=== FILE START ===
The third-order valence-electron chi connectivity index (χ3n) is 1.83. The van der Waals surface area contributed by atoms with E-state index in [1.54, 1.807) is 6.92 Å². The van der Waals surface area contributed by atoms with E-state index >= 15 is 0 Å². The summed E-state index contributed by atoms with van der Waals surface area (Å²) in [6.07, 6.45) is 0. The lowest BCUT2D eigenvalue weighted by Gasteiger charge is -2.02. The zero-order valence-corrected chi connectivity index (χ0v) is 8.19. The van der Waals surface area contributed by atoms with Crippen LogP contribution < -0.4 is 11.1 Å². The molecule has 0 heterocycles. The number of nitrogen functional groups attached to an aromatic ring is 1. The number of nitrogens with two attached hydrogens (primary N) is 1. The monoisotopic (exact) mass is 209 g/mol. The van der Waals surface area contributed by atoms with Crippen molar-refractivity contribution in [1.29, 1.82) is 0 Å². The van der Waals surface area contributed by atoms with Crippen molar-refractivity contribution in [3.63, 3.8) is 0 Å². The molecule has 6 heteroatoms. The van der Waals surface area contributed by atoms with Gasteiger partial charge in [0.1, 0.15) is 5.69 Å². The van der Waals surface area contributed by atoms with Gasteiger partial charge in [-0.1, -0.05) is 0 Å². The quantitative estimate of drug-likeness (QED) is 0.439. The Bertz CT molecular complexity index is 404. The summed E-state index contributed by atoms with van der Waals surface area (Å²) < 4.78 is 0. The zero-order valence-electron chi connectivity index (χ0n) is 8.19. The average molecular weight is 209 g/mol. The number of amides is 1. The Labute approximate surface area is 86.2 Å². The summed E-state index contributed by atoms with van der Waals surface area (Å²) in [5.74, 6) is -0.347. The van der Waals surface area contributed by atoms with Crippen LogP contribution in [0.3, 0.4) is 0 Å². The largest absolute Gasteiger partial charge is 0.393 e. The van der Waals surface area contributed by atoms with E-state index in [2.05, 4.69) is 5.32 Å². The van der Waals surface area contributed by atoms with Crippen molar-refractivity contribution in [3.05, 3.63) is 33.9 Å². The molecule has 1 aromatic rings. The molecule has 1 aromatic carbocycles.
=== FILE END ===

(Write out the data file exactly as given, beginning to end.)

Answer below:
The third-order valence-electron chi connectivity index (χ3n) is 1.83. The van der Waals surface area contributed by atoms with E-state index in [1.54, 1.807) is 6.92 Å². The van der Waals surface area contributed by atoms with E-state index >= 15 is 0 Å². The summed E-state index contributed by atoms with van der Waals surface area (Å²) in [6.07, 6.45) is 0. The lowest BCUT2D eigenvalue weighted by Gasteiger charge is -2.02. The zero-order valence-corrected chi connectivity index (χ0v) is 8.19. The van der Waals surface area contributed by atoms with Crippen LogP contribution < -0.4 is 11.1 Å². The molecule has 0 heterocycles. The number of nitrogen functional groups attached to an aromatic ring is 1. The number of nitrogens with two attached hydrogens (primary N) is 1. The monoisotopic (exact) mass is 209 g/mol. The van der Waals surface area contributed by atoms with Crippen molar-refractivity contribution in [1.29, 1.82) is 0 Å². The van der Waals surface area contributed by atoms with Crippen molar-refractivity contribution in [3.63, 3.8) is 0 Å². The molecule has 6 heteroatoms. The van der Waals surface area contributed by atoms with Gasteiger partial charge in [0.1, 0.15) is 5.69 Å². The van der Waals surface area contributed by atoms with Gasteiger partial charge in [-0.1, -0.05) is 0 Å². The quantitative estimate of drug-likeness (QED) is 0.439. The Bertz CT molecular complexity index is 404. The summed E-state index contributed by atoms with van der Waals surface area (Å²) < 4.78 is 0. The zero-order valence-electron chi connectivity index (χ0n) is 8.19. The average molecular weight is 209 g/mol. The number of amides is 1. The Labute approximate surface area is 86.2 Å². The summed E-state index contributed by atoms with van der Waals surface area (Å²) in [5.74, 6) is -0.347. The van der Waals surface area contributed by atoms with Crippen LogP contribution in [0.3, 0.4) is 0 Å². The largest absolute Gasteiger partial charge is 0.393 e. The van der Waals surface area contributed by atoms with E-state index in [2.05, 4.69) is 5.32 Å². The van der Waals surface area contributed by atoms with Crippen molar-refractivity contribution in [3.05, 3.63) is 33.9 Å². The molecule has 1 aromatic rings. The molecule has 1 aromatic carbocycles.